4. Ukliberty: it wouldn’t. This whole thing is a completely nonsensical red herring. The easiest way to deal with it would be to abolish ‘adultery’ and ‘non-consummation’ formally, since ‘unreasonable behaviour’ amply encompasses either.

  5. @UKL

    I may be being stupid but:

    a) isn’t ‘living apart for more than five years’ rather encompassed by ‘living apart for more than two years’?

    b) so if you cheat on your wife either with a man, or with a woman but in what we might describe as ‘the public school manner’, that isn’t technically adultery, just ‘unreasonable’? Good lord.

  6. What’s the problem if we just allow same-sex marriage and leave the laws on consummation and adultery as they are? The only people who care that they get an annulment rather than a divorce are those whose religion doesn’t permit them to remarry otherwise. I suppose none of them will have entered into a same-sex marriage. And if you can’t get a divorce on grounds of adultery, which is already the case if your opposite-sex spouse has a homosexual affair, you can get one on grounds of their unreasonable behaviour instead.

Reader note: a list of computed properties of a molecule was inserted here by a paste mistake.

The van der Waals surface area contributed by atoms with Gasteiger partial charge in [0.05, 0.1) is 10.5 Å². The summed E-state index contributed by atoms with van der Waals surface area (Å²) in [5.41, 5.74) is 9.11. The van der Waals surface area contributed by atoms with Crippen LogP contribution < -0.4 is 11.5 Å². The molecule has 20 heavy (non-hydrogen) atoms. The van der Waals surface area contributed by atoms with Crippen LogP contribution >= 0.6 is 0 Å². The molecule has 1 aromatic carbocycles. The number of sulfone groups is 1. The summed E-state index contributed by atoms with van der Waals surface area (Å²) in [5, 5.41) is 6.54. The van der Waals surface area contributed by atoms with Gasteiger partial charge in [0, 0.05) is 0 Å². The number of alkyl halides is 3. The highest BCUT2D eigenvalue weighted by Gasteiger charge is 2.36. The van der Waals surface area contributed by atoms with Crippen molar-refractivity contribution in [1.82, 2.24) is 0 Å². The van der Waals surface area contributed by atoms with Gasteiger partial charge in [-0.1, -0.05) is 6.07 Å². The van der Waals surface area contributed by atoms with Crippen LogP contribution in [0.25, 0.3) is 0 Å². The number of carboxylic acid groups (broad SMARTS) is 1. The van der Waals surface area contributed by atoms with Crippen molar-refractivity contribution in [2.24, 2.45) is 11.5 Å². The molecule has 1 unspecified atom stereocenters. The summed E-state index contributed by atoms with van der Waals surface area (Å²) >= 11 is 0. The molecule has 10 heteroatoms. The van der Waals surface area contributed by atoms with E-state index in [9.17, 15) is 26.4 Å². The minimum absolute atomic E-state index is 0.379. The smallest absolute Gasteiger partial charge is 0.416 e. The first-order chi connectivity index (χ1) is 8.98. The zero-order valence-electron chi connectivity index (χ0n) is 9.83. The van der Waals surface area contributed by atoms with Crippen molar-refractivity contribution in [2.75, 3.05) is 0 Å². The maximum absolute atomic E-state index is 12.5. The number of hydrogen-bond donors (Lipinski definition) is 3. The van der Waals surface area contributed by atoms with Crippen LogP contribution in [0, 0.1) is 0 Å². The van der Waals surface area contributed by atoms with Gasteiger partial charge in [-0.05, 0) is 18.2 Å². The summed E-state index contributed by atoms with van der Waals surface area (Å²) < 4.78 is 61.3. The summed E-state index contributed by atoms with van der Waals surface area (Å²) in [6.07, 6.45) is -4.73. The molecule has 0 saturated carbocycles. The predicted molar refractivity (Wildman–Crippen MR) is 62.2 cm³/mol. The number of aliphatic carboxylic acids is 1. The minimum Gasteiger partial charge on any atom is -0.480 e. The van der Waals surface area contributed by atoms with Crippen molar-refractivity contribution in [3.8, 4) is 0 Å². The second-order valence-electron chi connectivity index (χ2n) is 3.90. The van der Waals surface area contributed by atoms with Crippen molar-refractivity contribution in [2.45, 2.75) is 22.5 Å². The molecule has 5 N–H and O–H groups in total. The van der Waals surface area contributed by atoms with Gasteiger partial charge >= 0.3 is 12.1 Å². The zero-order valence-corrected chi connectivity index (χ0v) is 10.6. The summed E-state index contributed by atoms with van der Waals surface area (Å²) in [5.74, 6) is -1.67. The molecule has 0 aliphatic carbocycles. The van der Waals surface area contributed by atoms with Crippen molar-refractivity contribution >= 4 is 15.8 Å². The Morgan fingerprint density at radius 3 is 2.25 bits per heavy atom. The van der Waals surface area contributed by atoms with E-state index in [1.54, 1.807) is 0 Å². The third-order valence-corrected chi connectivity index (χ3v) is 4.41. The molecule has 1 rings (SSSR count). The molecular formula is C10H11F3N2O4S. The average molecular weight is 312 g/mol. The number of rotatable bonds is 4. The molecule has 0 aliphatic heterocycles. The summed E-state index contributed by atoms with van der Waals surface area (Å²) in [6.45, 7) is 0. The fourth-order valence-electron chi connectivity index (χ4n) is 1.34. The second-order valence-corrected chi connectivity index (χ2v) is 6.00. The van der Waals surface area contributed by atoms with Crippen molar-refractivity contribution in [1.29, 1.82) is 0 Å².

Incidentally, there are grounds for annulment other than non-consummation. Including VD at the time of the marriage.

  7. Annulment is still possible under English law, for both marriages and civil partnerships.

    http://hmctsformfinder.justice.gov.uk/courtfinder/forms/d008n-notes-eng.pdf

    Non-consummation is grounds for annulment of a marriage, but not of a civil partnership.

    I can’t find the figures, but remember seeing some; I think the number of marriage annulments in England is a couple of dozen a year or thereabouts. I wonder if there have been any annulments of civil partnerships.

  8. sam,

    a) no, you’re not stupid, I wasn’t at all clear (for the sake of brevity). You can get a dissolution (divorce or ending the civil partnership) if you’ve lived apart for two years and both spouses agree in writing to the dissolution. If you’ve lived apart for more than five years, the agreement of the other spouse isn’t required. This applies to marriage and civil partnerships.

    b) yes. For adultery, the husband or wife must have engaged in consensual heterosexual sexual intercourse, i.e. penis penetrating vagina, with someone outside the marriage.

  9. PaulB, it’s a minor thing but one reason for people going for annulments is that they can be applied for at any time, whereas a divorce has to wait for 12 months after the marriage.

    I vaguely remember a gay rights group trying to kick up a bit of fuss about this “injustice” when the civil partnerships law was going through.

    And it wouldn’t surprise me if there are Christians who support same-sex marriage but not divorce; you get all sorts in the CofE.